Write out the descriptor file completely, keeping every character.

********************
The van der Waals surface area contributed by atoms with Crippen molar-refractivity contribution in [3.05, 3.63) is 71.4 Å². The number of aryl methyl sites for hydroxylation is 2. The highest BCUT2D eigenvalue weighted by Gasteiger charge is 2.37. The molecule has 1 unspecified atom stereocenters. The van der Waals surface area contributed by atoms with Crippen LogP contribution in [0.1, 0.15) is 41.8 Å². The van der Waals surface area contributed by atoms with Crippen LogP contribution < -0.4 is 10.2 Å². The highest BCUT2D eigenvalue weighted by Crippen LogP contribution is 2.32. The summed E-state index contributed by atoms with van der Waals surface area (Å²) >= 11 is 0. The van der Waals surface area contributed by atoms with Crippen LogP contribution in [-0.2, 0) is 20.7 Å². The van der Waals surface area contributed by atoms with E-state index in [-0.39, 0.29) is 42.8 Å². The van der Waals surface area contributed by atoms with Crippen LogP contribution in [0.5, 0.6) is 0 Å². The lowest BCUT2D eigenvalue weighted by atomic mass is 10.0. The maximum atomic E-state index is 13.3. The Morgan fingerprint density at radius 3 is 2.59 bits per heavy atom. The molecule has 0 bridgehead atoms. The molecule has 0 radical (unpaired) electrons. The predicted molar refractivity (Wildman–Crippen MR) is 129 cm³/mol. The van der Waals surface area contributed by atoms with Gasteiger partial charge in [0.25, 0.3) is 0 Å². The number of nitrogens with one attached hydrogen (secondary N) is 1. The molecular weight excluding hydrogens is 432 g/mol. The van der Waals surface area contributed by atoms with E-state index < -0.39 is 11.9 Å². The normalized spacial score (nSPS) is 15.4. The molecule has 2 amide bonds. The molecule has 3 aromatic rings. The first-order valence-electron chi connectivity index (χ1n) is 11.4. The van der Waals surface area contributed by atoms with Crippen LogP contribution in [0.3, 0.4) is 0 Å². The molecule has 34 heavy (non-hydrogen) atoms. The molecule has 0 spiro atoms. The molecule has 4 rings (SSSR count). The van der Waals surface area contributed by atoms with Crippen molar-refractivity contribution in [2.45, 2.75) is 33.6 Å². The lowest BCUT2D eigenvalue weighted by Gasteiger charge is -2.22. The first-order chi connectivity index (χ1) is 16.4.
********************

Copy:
The van der Waals surface area contributed by atoms with Crippen molar-refractivity contribution in [3.05, 3.63) is 71.4 Å². The number of aryl methyl sites for hydroxylation is 2. The highest BCUT2D eigenvalue weighted by Gasteiger charge is 2.37. The molecule has 1 unspecified atom stereocenters. The van der Waals surface area contributed by atoms with Crippen LogP contribution in [0.1, 0.15) is 41.8 Å². The van der Waals surface area contributed by atoms with Crippen LogP contribution < -0.4 is 10.2 Å². The highest BCUT2D eigenvalue weighted by Crippen LogP contribution is 2.32. The summed E-state index contributed by atoms with van der Waals surface area (Å²) >= 11 is 0. The van der Waals surface area contributed by atoms with Crippen LogP contribution in [-0.2, 0) is 20.7 Å². The van der Waals surface area contributed by atoms with E-state index in [-0.39, 0.29) is 42.8 Å². The van der Waals surface area contributed by atoms with Crippen LogP contribution in [0.5, 0.6) is 0 Å². The lowest BCUT2D eigenvalue weighted by atomic mass is 10.0. The maximum atomic E-state index is 13.3. The Morgan fingerprint density at radius 3 is 2.59 bits per heavy atom. The molecule has 0 bridgehead atoms. The molecule has 0 radical (unpaired) electrons. The predicted molar refractivity (Wildman–Crippen MR) is 129 cm³/mol. The van der Waals surface area contributed by atoms with Gasteiger partial charge in [0.25, 0.3) is 0 Å². The number of nitrogens with one attached hydrogen (secondary N) is 1. The molecular weight excluding hydrogens is 432 g/mol. The van der Waals surface area contributed by atoms with E-state index < -0.39 is 11.9 Å². The normalized spacial score (nSPS) is 15.4. The molecule has 2 amide bonds. The molecule has 3 aromatic rings. The first-order valence-electron chi connectivity index (χ1n) is 11.4. The van der Waals surface area contributed by atoms with Crippen LogP contribution in [0.3, 0.4) is 0 Å². The molecule has 34 heavy (non-hydrogen) atoms. The molecule has 0 spiro atoms. The molecule has 4 rings (SSSR count). The van der Waals surface area contributed by atoms with Crippen molar-refractivity contribution in [2.45, 2.75) is 33.6 Å². The lowest BCUT2D eigenvalue weighted by Gasteiger charge is -2.22. The first-order chi connectivity index (χ1) is 16.4.